UN rights experts urge Philippines to end wave of extrajudicial killings amid major drug crackdown

18 August 2016

Amid a recent massive anti-crime and anti-drug crackdown in the Philippines that has claimed the lives of more than 850 suspected criminals, two United Nations human rights experts today urged the Government to end the wave of extrajudicial executions and killings, stressing that drug charges should be “judged in a court of law, not by gunmen on the streets.”

“Claims to fight illicit drug trade do not absolve the Government from its international legal obligations and do not shield State actors or others from responsibility for illegal killings,” Agnes Callamard, the new UN Special Rapporteur on summary executions, stressed in a news release from the Office of the UN High Commissioner for Human Rights (OHCHR).

More than 850 people have been killed since 10 May when Rodrigo Duterte was elected President of the Philippines vowing to crackdown on crime. Some 650 people were killed in just the last month and a half.

“The State has a legally binding obligation to ensure the right to life and security of every person in the country, whether suspected of criminal offences or not,” said Ms. Callamard.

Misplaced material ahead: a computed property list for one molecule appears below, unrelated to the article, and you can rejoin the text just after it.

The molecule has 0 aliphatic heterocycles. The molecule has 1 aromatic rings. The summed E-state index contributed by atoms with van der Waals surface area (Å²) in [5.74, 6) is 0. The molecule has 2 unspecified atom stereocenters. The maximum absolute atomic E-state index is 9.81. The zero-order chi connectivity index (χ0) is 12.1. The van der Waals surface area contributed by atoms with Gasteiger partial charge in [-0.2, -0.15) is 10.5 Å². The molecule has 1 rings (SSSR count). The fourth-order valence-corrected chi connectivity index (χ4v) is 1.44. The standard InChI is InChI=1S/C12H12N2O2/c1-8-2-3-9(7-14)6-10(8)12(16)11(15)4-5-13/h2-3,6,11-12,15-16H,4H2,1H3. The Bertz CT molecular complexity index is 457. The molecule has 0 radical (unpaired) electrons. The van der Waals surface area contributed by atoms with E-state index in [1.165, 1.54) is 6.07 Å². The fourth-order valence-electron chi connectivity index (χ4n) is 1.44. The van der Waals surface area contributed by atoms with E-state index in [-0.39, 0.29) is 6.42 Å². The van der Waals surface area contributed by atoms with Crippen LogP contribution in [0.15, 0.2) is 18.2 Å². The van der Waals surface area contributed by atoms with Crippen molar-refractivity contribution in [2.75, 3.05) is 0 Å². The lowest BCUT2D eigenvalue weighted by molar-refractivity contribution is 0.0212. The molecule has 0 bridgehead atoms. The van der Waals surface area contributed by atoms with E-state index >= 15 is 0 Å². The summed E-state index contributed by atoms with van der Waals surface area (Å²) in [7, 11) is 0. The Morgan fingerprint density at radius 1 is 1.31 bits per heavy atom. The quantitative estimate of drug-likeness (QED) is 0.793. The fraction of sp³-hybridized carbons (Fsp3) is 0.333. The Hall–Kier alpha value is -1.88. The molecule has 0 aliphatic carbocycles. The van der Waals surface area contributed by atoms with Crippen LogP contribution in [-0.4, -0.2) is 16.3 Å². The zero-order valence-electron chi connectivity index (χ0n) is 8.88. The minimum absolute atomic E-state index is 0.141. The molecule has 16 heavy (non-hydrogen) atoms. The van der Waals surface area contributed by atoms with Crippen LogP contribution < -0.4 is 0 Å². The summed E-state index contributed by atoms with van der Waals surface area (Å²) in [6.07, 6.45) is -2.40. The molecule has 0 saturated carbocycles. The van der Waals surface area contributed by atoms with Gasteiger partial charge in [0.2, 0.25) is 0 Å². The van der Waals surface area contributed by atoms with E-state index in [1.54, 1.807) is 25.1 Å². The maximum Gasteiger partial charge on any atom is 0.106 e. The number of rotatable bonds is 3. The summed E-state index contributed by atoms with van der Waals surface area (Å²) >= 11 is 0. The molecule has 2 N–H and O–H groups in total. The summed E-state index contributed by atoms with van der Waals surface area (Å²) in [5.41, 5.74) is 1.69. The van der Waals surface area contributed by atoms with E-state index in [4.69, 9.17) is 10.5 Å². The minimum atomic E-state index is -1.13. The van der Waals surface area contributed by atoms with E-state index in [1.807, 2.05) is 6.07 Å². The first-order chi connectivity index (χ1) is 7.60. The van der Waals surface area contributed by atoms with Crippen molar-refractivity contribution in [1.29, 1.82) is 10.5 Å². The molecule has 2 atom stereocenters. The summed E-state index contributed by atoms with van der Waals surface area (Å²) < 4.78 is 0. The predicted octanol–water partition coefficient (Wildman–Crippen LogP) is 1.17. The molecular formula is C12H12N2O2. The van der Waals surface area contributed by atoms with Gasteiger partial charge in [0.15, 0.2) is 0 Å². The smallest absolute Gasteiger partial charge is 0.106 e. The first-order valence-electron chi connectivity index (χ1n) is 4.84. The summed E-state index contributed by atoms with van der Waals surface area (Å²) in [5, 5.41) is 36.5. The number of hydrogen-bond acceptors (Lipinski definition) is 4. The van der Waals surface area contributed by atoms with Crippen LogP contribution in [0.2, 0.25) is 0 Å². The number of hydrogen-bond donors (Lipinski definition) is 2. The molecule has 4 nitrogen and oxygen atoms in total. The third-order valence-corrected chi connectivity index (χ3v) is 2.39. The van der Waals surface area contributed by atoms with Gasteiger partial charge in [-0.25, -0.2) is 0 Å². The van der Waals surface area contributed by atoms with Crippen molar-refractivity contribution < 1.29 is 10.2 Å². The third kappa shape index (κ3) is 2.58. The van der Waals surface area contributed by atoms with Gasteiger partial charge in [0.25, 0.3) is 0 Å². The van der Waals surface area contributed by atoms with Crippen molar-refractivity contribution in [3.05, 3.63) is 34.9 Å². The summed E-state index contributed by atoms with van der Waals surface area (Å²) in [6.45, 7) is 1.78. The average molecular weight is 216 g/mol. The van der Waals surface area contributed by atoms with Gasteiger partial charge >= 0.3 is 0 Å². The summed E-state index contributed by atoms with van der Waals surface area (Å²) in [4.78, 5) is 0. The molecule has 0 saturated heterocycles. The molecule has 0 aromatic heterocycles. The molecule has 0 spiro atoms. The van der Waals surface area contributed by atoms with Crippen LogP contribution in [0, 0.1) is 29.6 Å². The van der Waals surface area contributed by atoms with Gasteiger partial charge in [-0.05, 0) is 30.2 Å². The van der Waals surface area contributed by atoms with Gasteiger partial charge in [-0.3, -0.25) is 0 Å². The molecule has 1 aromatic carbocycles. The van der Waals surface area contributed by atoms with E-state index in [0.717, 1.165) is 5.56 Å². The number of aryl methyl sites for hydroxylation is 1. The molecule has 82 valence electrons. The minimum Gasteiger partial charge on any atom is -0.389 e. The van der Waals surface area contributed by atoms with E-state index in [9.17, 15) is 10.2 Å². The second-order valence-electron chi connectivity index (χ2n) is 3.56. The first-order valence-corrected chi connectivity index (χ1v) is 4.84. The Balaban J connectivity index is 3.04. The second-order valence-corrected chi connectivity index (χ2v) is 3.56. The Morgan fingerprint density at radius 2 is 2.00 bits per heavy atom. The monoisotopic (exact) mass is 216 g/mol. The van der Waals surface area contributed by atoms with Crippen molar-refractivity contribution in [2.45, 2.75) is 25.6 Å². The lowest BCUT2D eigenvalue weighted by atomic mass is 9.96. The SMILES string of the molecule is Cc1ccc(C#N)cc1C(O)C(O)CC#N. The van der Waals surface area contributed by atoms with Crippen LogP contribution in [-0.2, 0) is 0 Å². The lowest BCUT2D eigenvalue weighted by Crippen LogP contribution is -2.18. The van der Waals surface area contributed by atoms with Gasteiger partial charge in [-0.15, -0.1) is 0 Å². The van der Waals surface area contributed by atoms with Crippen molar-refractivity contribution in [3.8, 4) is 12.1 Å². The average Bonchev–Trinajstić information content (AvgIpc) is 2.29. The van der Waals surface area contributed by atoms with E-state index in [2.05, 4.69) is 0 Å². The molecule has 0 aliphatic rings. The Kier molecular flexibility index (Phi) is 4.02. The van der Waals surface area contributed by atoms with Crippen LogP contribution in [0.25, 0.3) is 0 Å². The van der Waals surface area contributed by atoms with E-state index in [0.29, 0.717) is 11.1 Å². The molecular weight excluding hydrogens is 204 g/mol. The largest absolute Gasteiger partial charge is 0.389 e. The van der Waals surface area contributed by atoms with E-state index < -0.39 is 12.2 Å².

During his election campaign and first days in office, Mr. Duterte repeatedly urged law enforcement agencies and the public to kill people suspected of trafficking drugs who don’t surrender, as well as people who use drugs.

“Concerning drug-dependency, this should be treated as a public health issue and justice systems that decriminalise drug consumption and possession for personal use as a means to improve health outcomes,” said Dainius Puras, the UN Special Rapporteur on the right to health.

However necessary, he added, responses to the illicit drug trade must be carried out in full compliance with national and international obligations and should respect the human rights of each person.

The President was also reported as promising impunity for such killings and bounties for those who turn in drug dealers ‘dead or alive.’

“It is effectively a license to kill,” said Ms. Callamard, underscoring that “directives of this nature are irresponsible in the extreme and amount to incitement to violence and killing, a crime under international law.”

While welcoming recent reports suggesting that President Duterte is now publicly condemning vigilante justice, and called on all authorities to take a clear and public stance against it, the Special Rapporteurs pointed it out that “it is not enough.”

“All allegations of killings and extrajudicial executions must be promptly and thoroughly investigated,” said the experts, urging the authorities to take immediate and necessary actions to protect all persons from targeted killings and extrajudicial executions.

Special Rapporteurs and independent experts are appointed by the Geneva-based UN Human Rights Council to examine and report back on a specific human rights theme or a country situation. The positions are honorary and the experts are not UN staff, nor are they paid for their work.


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